In Kenya, an online medical service allows patients to access doctors via video applications (like Skype) on their computers, tablets or smartphones. A mobile app created by a Nigerian doctor offers a platform for patients in that country to type in medical questions. These are answered by qualified medical staff, or the patient is referred to an appropriate specialist.

In Uganda, a malaria-specific app provides questions and answers relating to that disease, while in Mozambique another app greatly increases the efficacy of immunisation programmes by reminding users via text message when they are due to return to the clinic.

3. Leading-edge technologies

Technology is currently leapfrogging traditional healthcare delivery methods and systems here in Africa. For instance, both Rwanda and Tanzania have now incorporated drone technology into their healthcare systems to deliver much-needed blood for transfusions. In Botswana, Africa’s first telemedicine service emerged in 2015; medical workers are able to employ the unused frequencies of TV white spaces to send high-res images of patients for diagnosis.

My belief is that, as a result of scarce skills and access to healthcare on the continent, we must bring the doctor ‘into’ the room and the pharmacist ‘closer’ to the patient, by leveraging the massive potential of augmented reality, virtual reality, drone technology and other elements of the dynamic Internet of Things.

The World Health Organization’s Director for Africa, Dr Matshidiso Moeti, believes that Africa’s healthcare systems need technology to be integrated into them, to make them accessible to society’s poorest and most vulnerable. Relevant and innovative solutions are needed that will enhance training, data management and healthcare delivery, while meeting the continent’s growing need for quality healthcare services.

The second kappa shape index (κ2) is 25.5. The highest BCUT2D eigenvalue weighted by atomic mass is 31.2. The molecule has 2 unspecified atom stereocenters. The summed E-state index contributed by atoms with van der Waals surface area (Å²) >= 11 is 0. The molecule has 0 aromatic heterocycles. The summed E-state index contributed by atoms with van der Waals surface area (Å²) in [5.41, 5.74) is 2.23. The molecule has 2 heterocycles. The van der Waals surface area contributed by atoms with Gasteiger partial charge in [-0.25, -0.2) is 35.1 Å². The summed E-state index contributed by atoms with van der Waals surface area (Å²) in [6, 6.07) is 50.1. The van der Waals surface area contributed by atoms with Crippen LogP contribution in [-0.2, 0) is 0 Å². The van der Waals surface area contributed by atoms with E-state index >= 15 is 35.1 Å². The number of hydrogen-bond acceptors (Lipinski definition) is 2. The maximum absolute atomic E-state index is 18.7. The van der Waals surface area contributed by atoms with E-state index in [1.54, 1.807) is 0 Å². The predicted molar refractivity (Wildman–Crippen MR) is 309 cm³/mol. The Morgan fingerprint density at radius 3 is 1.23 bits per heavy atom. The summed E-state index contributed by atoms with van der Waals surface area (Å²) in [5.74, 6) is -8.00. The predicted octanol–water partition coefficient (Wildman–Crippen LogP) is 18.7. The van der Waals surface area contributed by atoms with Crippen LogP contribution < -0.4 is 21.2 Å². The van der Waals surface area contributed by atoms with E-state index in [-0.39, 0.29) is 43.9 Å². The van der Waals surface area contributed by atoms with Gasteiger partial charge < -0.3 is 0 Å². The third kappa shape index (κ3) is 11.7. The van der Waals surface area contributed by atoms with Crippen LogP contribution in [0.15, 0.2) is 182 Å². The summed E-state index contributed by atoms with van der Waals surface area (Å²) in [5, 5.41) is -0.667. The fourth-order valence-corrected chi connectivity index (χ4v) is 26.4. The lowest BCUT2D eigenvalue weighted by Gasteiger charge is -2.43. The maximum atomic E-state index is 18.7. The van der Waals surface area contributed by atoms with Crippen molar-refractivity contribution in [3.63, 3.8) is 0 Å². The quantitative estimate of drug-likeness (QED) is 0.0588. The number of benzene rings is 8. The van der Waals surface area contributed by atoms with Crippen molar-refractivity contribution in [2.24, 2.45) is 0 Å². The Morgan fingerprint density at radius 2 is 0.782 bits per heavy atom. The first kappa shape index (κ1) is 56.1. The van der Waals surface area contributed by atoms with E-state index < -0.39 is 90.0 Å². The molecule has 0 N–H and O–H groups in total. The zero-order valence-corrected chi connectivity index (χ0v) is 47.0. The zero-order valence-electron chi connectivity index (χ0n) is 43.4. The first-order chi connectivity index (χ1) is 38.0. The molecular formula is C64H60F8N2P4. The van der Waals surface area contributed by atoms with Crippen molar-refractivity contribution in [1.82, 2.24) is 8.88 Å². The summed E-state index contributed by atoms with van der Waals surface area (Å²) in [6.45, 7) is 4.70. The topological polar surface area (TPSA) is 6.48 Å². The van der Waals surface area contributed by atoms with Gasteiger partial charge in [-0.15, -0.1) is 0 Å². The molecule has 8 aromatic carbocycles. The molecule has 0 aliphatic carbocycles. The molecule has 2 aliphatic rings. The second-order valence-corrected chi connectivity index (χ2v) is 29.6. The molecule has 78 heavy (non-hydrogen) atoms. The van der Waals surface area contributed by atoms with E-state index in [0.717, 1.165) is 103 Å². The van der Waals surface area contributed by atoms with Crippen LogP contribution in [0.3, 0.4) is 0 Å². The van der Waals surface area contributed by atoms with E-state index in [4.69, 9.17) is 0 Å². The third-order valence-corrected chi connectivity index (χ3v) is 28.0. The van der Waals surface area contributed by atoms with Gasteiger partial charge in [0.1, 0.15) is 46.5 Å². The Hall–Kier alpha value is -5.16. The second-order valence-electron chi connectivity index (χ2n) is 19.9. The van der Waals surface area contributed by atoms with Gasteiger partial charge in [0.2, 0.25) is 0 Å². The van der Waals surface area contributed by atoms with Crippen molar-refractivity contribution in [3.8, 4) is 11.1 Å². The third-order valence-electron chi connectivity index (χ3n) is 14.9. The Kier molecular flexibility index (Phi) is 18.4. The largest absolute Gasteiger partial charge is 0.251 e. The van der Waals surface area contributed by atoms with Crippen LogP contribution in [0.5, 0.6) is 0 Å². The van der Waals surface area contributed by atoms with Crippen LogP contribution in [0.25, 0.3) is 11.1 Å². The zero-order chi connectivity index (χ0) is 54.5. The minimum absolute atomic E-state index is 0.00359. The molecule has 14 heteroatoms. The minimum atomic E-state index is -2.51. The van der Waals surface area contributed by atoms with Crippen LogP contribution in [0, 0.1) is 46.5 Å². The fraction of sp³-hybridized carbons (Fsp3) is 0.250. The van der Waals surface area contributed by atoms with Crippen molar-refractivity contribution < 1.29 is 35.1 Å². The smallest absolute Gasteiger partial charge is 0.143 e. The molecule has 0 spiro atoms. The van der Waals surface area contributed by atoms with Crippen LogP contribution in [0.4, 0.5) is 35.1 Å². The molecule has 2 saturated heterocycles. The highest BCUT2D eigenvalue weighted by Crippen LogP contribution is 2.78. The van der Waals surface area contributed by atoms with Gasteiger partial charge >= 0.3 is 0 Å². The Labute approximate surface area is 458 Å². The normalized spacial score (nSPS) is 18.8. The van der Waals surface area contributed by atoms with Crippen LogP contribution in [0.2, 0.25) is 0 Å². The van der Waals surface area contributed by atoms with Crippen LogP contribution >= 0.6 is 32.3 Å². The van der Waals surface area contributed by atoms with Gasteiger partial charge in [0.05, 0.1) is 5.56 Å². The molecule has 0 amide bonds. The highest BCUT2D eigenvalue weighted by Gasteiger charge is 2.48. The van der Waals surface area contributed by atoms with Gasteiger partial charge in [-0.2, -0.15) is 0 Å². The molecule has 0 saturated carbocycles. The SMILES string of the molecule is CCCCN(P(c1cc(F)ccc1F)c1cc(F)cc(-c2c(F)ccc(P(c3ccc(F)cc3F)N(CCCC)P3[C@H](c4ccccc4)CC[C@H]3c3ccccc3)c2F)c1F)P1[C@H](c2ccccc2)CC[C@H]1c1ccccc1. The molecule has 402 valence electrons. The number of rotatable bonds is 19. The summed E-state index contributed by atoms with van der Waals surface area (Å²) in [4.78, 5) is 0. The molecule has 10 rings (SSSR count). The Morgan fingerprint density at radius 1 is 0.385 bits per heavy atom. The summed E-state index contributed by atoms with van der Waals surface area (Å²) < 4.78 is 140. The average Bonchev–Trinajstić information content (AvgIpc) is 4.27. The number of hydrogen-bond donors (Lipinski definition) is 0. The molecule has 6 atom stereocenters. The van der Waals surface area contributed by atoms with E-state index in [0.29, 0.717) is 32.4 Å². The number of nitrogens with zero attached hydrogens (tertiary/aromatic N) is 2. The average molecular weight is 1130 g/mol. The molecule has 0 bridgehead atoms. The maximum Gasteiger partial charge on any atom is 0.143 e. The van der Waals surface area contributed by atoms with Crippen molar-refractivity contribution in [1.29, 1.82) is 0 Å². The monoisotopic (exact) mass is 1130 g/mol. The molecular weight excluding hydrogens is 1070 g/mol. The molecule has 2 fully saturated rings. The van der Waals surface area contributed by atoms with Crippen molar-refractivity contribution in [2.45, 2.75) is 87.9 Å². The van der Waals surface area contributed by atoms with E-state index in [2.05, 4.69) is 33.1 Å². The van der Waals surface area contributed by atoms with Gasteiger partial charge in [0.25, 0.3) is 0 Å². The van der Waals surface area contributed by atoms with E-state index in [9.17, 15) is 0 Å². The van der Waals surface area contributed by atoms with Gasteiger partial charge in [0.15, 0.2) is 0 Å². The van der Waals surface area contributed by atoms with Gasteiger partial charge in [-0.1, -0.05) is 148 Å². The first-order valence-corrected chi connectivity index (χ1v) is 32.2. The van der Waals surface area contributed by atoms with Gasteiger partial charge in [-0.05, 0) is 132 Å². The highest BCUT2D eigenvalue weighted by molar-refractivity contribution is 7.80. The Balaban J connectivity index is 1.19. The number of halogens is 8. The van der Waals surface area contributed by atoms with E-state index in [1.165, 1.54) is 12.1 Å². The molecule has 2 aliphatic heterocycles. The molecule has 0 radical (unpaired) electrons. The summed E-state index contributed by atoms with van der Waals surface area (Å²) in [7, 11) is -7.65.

Virtual reality could be one such solution. In addition to helping pain sufferers or injured patients with therapy exercises, virtual reality can serve as a useful tool for practitioners who are learning anatomy, practising operations or even teaching infection control.

4. Abundant human capital

The ISS has said that ‘Africa’s population will grow rapidly and remain chronically young’, pointing out that Africa’s growing working-age population is one of its most important assets.

A Lancet Commission, to complement this, has pointed out that ‘the rapid expansion of new, African-bred approaches to people-centred health systems, focused on prevention, primary care and public health, can go a long way to…take healthcare delivery to the next stage’.

But, while many African governments are aiming for universal health coverage based on an efficient, equitable and innovative primary healthcare system, the fact remains that progress is slow, service delivery models are out-dated and population health is poor.